3. Plagiothecium cavifolium (Bridel) Z. Iwatsuki, J. Hattori Bot. Lab. 33: 360. 1970.
Hypnum cavifolium Bridel, Bryol. Univ. 2: 556. 1827 (as cavifolius); Leskea flaccida Bridel; Plagiothecium acicularipungens Müller Hal. & Kindberg; P. attenuatirameum Kindberg; P. fallax Cardot & Thériot; P. roeseanum Schimper; P. sullivantiae (Sullivant) A. Jaeger
Plants in thin to dense mats, pale green to yellowish, glossy or rarely dull. Stems to 4 cm, 1-4 mm wide across leafy stem, erect or sometimes prostrate, julaceous or rarely somewhat complanate-foliate. Leaves erect or sometimes spreading, imbricate or rarely distant, ovate or oblong-ovate, symmetric, strongly concave, rarely nearly flat, 1-3 × 0.4-1.4 mm; margins plane or often narrowly recurved nearly to apex, entire or rarely serrulate at apex; apex abruptly acute or slender-acuminate, not abruptly contracted, ; costa with one branch often reaching mid leaf, sometimes appearing single with one branch poorly developed, or rarely ecostate; alar cells rectangular, 28-70 × 12-22 µm, in 1-5 vertical rows, terminating in 1 cell at base, region triangular; medial laminal cells 60-161 × 7-17 µm. Specialized asexual reproduction sometimes present as propagula, 36-110 × 9-17 µm, of 2-7 cells borne in leaf axils. Sexual condition dioicous, rarely fruiting. Seta light brown to red, 1-2.6 cm, straight or somewhat curved. Capsule erect to inclined, light brown to dark red when mature, straight or arcuate, 1-2.5 × 0.3-0.8 mm, smooth or often striate or wrinkled, strongly wrinkled at neck; operculum rostrate, 0.8-1 mm; endostome cilia 1-3. Spores 9-14µm.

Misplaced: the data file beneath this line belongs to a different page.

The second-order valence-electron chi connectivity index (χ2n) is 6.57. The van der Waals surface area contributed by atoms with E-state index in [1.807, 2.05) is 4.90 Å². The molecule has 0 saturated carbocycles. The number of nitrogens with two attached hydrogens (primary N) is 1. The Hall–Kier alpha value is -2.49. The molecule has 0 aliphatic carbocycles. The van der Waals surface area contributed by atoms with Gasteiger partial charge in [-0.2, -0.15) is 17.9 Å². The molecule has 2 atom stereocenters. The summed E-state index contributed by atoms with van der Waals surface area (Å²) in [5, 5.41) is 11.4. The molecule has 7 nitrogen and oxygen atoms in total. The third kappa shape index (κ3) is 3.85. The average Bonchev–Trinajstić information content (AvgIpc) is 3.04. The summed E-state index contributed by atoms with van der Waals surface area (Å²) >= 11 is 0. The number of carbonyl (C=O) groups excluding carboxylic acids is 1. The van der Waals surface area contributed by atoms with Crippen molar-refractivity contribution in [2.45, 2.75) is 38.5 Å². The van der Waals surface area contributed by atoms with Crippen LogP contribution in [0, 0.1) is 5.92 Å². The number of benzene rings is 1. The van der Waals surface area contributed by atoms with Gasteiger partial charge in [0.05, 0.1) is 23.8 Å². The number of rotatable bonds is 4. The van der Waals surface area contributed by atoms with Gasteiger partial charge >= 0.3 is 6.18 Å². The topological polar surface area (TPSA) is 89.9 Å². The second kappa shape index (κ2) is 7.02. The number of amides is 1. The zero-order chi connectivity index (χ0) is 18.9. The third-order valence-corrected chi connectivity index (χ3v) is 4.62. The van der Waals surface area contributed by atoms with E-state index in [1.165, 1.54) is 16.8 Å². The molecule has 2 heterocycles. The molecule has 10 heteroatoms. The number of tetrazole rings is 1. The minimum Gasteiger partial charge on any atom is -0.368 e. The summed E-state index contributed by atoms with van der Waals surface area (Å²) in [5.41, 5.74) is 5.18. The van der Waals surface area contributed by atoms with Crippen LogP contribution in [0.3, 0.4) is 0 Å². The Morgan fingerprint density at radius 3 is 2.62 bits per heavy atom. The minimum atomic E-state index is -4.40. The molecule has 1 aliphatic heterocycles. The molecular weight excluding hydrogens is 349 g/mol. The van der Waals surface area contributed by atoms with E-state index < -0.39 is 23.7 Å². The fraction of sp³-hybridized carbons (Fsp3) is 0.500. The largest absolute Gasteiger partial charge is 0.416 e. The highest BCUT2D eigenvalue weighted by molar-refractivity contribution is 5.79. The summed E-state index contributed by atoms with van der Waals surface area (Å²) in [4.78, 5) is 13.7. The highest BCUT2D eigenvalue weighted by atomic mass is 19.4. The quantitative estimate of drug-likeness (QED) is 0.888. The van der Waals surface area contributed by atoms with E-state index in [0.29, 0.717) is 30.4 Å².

Capsules mature spring-summer. Shaded soil or humus overlying boulders and cliffs, rotten logs, stumps, base of trees; low to high elevations (40-2000 m); Greenland; B.C., N.B., Nfld. and Labr., N.W.T., N.S., Ont., P.E.I., Que., Yukon; Ala., Alaska, Ark., Calif., Colo., Conn., D.C., Ga., Idaho, Ill., Ind., Iowa, Ky., Maine, Md., Mass., Mich., Minn., Mo., N.H., N.J., N.Y., N.C., Ohio, Oreg., Pa., S.C., S.Dak., Tenn., Vt., Va., Wash., W. Va., Wis.; Europe; Asia.
Plagiothecium cavifolium distinguished from other North American species of this genus by its concave, recurved leaf apices on julaceous stems. The stems are often flagelliform. The California record is from a report by K. McGrew (unpubl.). Plagiothecium cavifolium is very similar to P. sylvaticum (Bridel) Schimper of Europe; P. cavifolium is usually julaceous with concave leaves that have narrow medial cells, 7-17 µm wide, and P. sylvaticum is complanate-foliate with flat leaves that have broader medial cells, 12-22 µm wide.